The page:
Why the Phrase, "I Need to Rest" is a Misleading Excuse

“My (name a joint) is bothering me, and I think I’m going to take some time off to let it rest.”

I think it’s safe to say all fitness professionals have heard a variation of the above quote before. Bum shoulders, stiff lower backs, and achy knees are things we see every single day. Time on the shelf is frustrating for all parties involved, but it shouldn’t inhibit you from training altogether.

Movement is one of, if not the most, important factors of healthy living. I don’t want to step on toes, but I don’t consider you healthy if you’re unable to bend over and put your socks on without pain. Sorry, but moving your body from point A to point B shouldn’t hurt.

Regardless of the extent of your injury, force is necessary in the rehabilitation process. Internal force (movement) and external force (manual therapy) both aid in repairing damaged tissue while improving its overall tolerance to force. There’s a proper dosage for everybody based off diagnosis, which should be assessed by a credible physical therapist. In my experience, the best physical therapists treat their patients like athletes, not cadavers. If you’re performing exercises during your PT sessions, what’s the justification for resting and avoiding movement outside of a clinical setting?

Even if you are currently battling injury, exercise is a wonderful thing. Proper resistance training improves multiple physiological qualities - better connective tissue tolerance (bones, ligaments, tendons, muscles, etc.), mechanoreceptor stimulation, joint lubrication, improved neuromuscular system efficiency and overall strength - that correlate with everyday life. If we can enhance these characteristics, the more resilient to injury we could become. Underlying mobility restrictions and poor motor control will simply not correct themselves with ibuprofen and laying down on the couch.

Now, this doesn’t mean you should be feeding your injuries with exercises that could cause more harm than good. Banging out a ton of pull-ups with a cranky shoulder that can’t reach overhead properly should not be in the deck of cards. Your training should enhance the way you feel, not hinder it. If you’re not improving, it’s in your best interest to go back to the drawing board and figure out how to accomplish this. In the case of the shoulder, here's an example superset you could use to deadlift heavy, improve core activation, and engage the muscles of the scapula in a controlled environment.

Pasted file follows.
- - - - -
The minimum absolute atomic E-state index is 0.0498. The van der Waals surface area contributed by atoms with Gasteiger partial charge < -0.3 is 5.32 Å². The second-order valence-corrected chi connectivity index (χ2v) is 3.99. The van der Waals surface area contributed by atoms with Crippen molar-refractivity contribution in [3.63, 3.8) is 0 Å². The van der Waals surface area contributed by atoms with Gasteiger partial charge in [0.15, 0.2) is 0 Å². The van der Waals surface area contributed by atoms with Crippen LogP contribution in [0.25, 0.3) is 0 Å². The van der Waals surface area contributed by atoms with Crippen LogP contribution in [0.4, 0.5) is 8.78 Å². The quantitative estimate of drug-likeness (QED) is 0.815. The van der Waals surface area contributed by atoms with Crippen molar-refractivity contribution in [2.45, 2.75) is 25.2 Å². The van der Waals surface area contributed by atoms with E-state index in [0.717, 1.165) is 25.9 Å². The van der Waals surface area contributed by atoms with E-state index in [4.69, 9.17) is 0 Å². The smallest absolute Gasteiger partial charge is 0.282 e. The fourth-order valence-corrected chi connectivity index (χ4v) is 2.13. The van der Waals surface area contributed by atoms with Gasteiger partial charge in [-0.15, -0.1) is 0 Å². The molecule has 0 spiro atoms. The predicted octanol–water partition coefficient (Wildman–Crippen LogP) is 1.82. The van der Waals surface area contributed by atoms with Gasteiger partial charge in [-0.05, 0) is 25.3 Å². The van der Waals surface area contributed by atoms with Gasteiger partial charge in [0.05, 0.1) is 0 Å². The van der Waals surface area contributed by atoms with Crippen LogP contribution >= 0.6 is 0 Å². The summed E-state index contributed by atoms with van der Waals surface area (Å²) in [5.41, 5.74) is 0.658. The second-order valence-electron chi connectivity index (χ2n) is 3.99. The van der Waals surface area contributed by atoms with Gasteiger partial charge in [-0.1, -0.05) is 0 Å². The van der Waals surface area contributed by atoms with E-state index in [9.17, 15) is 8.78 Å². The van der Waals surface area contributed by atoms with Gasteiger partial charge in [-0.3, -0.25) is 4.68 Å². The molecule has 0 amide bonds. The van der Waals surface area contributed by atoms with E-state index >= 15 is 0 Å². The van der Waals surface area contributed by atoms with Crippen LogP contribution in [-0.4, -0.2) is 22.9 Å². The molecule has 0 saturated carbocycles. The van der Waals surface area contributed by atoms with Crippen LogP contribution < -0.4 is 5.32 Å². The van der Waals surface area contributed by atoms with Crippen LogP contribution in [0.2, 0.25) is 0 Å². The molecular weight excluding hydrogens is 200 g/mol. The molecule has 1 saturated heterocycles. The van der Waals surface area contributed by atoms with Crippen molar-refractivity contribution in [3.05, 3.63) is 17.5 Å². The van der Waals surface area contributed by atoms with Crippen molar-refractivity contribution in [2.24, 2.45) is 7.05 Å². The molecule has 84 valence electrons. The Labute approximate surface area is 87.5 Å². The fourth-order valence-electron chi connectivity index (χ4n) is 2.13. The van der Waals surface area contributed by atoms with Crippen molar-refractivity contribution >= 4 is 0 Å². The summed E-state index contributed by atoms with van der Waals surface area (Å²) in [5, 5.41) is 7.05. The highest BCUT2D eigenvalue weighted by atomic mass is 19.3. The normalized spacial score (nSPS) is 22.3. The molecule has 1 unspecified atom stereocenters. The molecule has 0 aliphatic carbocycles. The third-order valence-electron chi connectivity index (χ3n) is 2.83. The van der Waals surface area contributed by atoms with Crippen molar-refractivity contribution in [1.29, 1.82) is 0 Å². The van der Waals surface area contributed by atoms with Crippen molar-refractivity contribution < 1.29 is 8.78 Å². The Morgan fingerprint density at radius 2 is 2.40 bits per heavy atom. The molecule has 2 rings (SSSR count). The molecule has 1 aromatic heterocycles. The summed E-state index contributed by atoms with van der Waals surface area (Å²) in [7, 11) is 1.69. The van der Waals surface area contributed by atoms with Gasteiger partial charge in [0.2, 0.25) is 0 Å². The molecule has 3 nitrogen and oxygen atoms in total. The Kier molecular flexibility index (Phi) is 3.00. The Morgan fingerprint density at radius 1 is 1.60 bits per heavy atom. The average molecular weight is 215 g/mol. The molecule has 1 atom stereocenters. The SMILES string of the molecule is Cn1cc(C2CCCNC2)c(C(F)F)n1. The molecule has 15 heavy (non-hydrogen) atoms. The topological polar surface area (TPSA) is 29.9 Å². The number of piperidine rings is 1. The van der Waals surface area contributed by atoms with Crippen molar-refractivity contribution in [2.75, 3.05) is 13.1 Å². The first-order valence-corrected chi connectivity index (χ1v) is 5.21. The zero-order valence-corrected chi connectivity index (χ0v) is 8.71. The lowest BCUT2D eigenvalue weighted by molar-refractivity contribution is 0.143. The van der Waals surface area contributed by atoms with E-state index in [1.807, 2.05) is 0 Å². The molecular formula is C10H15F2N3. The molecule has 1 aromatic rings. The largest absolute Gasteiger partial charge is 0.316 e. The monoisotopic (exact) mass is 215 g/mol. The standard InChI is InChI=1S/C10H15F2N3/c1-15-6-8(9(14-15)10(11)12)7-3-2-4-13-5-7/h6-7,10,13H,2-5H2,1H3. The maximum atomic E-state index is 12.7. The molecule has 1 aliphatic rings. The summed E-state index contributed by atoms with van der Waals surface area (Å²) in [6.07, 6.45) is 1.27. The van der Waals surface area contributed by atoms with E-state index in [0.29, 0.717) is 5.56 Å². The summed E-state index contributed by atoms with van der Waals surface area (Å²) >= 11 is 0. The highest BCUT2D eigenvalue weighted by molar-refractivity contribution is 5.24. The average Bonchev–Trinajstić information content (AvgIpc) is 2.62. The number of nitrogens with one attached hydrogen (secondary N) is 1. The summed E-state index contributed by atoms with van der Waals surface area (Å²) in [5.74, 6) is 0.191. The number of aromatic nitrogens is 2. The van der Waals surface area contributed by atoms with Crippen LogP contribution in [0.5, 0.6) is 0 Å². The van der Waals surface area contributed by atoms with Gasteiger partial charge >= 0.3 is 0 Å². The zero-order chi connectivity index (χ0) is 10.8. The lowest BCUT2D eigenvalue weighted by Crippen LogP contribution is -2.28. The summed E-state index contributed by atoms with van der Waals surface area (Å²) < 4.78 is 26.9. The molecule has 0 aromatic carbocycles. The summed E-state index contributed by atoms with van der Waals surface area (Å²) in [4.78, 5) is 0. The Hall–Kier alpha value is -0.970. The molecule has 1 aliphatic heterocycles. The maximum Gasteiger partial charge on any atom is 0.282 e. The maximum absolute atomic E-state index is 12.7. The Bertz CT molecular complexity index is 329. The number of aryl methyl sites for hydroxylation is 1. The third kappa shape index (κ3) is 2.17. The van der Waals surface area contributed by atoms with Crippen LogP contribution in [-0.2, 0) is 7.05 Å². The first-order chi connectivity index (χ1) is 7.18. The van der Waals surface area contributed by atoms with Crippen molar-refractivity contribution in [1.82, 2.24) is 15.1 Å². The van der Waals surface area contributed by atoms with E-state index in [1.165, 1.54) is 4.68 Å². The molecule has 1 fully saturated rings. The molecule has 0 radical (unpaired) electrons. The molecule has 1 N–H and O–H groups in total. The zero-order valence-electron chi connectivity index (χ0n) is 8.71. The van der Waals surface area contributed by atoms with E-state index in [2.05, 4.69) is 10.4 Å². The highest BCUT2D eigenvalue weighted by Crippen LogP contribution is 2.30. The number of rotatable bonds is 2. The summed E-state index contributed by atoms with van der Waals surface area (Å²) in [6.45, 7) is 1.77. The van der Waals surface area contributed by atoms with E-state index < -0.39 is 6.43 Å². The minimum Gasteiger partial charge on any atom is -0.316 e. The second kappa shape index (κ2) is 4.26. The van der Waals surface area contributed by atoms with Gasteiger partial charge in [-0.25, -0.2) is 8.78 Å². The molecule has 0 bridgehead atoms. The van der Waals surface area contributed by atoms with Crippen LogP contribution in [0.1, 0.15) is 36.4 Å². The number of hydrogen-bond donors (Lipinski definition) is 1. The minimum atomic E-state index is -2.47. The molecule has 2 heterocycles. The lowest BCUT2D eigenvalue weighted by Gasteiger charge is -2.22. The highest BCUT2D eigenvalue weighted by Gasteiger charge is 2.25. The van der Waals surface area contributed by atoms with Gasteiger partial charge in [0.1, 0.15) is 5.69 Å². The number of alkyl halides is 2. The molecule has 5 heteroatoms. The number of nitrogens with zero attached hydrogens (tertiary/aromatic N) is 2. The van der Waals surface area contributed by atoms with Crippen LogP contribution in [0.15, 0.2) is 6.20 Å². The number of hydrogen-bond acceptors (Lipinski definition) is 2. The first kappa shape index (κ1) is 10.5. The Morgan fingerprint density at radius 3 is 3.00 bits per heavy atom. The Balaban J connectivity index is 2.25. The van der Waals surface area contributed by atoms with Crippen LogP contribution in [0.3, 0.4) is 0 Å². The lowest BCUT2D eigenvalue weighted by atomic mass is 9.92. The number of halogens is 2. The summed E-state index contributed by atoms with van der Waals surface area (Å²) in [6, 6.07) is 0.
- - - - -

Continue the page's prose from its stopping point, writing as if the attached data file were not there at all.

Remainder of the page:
In cases where the injury present isn’t serious, you need to ask yourself, is this something that you can work around? Just because your knee hurts while squatting, doesn’t mean you should avoid training altogether. Work around your issues while your rehab professional figures out what’s causing your pain.

When you completely shut down training for a week, you’d be surprised how quickly one week turns into two. Two weeks soon turns into three, and before you know it, you haven’t engaged in physical activity in six months. Once you fall off the bandwagon, it’s tough to get back on. Make sure you continue being consistent, especially if your sustained injuries are minor.

Working around injury while improving the constraints present is the best for preventing derailment of your fitness progress. While it may be frustrating, sitting at home and doing nothing about your injury will not correct the issues at hand. Ditch the over-the-counter drugs; they’re only masking your movement deficiencies. One day you’ll be glad you didn’t give up on training due to that minor elbow irritation. Trust me.

Action Steps:

  1. When in pain, consult a medical professional before judging the course of action you should take.

  2. After evaluating the situation at hand, find ways to maximize your training capabilities while further minimizing injury. It’s in your best interest to find a good coach that could help you with this.

  3. When dealing with more procedures like reconstructive surgery, you could always find variations of exercises to train the joints that haven’t been effected. You can find ways to tailor upper body exercises while rehabbing a torn ACL, for example.

Have a question? Drop a line below and we could further discuss!

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